U.S. Markets closed

China Tariffs, Oil Prices, ZTE, Praxair and Starbucks - 5 Things You Must Know

Joseph Woelfel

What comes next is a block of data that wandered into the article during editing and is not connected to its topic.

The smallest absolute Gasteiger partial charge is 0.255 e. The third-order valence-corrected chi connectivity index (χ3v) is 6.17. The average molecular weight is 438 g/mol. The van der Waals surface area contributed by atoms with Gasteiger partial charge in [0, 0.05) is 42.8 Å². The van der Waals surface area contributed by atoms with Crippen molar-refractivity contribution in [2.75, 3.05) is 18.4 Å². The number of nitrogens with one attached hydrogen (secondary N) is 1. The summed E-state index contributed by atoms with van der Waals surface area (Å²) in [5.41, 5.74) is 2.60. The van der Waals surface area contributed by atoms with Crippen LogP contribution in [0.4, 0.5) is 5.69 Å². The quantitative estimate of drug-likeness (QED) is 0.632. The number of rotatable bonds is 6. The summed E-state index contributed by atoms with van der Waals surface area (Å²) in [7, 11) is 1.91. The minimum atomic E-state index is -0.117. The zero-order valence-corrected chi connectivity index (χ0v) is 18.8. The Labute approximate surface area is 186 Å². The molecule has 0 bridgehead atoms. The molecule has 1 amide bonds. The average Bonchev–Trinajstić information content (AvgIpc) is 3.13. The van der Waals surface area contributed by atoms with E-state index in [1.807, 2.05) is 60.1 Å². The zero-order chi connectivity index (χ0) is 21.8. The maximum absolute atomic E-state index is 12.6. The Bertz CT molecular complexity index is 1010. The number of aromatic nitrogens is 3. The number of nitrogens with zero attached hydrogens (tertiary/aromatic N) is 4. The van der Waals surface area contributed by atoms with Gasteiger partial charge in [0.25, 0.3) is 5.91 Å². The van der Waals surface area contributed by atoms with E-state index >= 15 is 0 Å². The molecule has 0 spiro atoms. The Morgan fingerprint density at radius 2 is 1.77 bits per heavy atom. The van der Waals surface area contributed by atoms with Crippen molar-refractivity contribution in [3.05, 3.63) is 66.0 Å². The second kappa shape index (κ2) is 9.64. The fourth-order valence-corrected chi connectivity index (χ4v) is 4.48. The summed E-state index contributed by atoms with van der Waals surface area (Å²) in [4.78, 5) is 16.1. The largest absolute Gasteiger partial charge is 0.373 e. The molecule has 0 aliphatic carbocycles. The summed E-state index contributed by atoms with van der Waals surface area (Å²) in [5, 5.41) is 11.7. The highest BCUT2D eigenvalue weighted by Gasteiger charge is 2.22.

U.S. stock futures suggested Wall Street would open higher on Thursday, July 5, while stocks in China declined as investors braced for the first major wave of U.S. tariffs on China-made goods and the potential for a reciprocal reply from Beijing. China's Commerce Ministry spokesman, Gao Feng, told reporters Thursday that around 60% of the goods earmarked for tariffs from the White House, and set to kick in on Friday, July 6, were made by non-Chinese companies, including American-owned companies. European stocks rose Thursday, getting a boost from the auto sector, following a report from Germany's Handelsblatt newspaper that said U.S. Ambassador Richard Grenell told executives at Germany's biggest carmakers that Donald Trump would suspend his threat to slap a new 25% tariff on imports if the European Union removed its levies on U.S. cars heading into the bloc.